Five Reasons Why the Boston Red Sox Can Win the A.L. East
Boston Red Sox
The so-called “experts” are coming out in droves to predict that the Boston Red Sox will finish dead last in the American League East. Who knows? They may be right. On paper, the Red Sox are indeed the underdogs in the division. But even the experts know that games aren't played on paper.
We all saw what the Oakland Athletics and Baltimore Orioles did last season. Two teams that had no business being in the postseason shocked the league with impressive runs that resulted in playoff berths. Who’s to say that the Red Sox can’t duplicate the feat?
The injury bug has already hit the team hard this spring. David Ortiz, the projected cleanup hitter, is expected to miss substantial time as he heads into his ninth month of recovering from an Achilles problem. Starting shortstop Stephen Drew will start the season on the disabled list as he tries to overcome lingering concussion symptoms.
Injuries will be the biggest factor in whether or not any team competes for a division title. The Red Sox are no exception. For the team to enjoy any success in 2013, they’ll have to avoid any further devastating-type injuries. But if they can do that, they have the necessary pieces in place to compete in the A.L. East.
Any team that makes the playoffs will need a few lucky bounces along the way, but in the end it all comes down to talent and chemistry. Here’s five factors that could play an important role in the Red Sox’ 2013 success.
(JM Catellier is the author of the book Fixing Baseball, a guide to restructuring the Hall of Fame. Follow him on Twitter: @FixingBaseball and Facebook, and check out his site: www.fixingbaseball.com)
5. Mike Napoli and Will Middlebrooks
The Red Sox have been notorious through the years for signing free-agent lefties (Adrian Gonzalez, Carl Crawford, J.D. Drew, etc.) to enormous deals, but over the winter they actually went after some right-handers. Playing 81 games at Fenway Park, the Red Sox will finally be able to take advantage of the “Green Monster” in left field. No one hits better at Fenway than Mike Napoli, and the Red Sox will also have Will Middlebrooks for an entire season. Add in the powerful swing of Jonny Gomes and the Red Sox should be able to score a good amount of runs at home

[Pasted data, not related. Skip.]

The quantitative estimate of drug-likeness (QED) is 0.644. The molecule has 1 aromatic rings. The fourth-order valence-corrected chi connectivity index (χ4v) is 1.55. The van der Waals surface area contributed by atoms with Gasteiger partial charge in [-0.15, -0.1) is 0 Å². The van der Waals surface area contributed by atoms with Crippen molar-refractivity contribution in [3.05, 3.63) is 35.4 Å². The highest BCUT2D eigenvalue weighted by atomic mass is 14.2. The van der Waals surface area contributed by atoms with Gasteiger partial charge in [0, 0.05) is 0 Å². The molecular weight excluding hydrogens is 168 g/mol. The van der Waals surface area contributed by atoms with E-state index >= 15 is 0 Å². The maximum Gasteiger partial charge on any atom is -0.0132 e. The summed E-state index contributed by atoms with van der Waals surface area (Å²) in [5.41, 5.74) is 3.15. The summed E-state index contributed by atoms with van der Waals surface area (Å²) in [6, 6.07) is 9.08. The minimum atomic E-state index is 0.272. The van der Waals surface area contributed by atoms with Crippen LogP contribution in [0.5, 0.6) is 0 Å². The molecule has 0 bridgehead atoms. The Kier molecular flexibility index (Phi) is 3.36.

4. The Competition
Taking advantage of the struggles of others will be key to the Red Sox season. Their arch-rivals—the New York Yankees—are a train wreck right now, with injuries all over the field. The Blue Jays have a completely restructured roster and are bound to experience some growing pains as they try to get everyone on the same page (see the 2012 Marlins). The Rays have no offense, and the Orioles are a long shot to repeat last season’s performance. The winner of the East will likely have less than 90 victories, so the Red Sox should be able to stay in contention all season.
3. The Bullpen
The Orioles and Athletics rode their strong bullpens all the way to the postseason last year. The current Red Sox relief corps is better than what those teams had in 2012. Their success will hinge on new closer Joel Hanrahan, who will get plenty of save opportunities throughout the season.
2. Dustin Pedroia
Why hasn’t Dustin Pedroia been named captain yet? This guy represents everything good about the game of baseball. His effort alone will strike fire in his teammates, and the former MVP could be headed for his best season yet as he bats in the three-hole.
1. The Starting Pitching
The weakness of 2012 seems to be the strength of the 2013 Red Sox. The team will only go as far as the starting pitching takes them. The rotation of Jon Lester, Clay Buchholz, Ryan Dempster, Felix Doubront, and John Lackey were close to unhittable this spring, posting an amazing 2.39 ERA. Lester and Buchholz together gave up only four runs in 47 innings. If they can carry this success into the regular season, then the division title will be well within the team’s reach.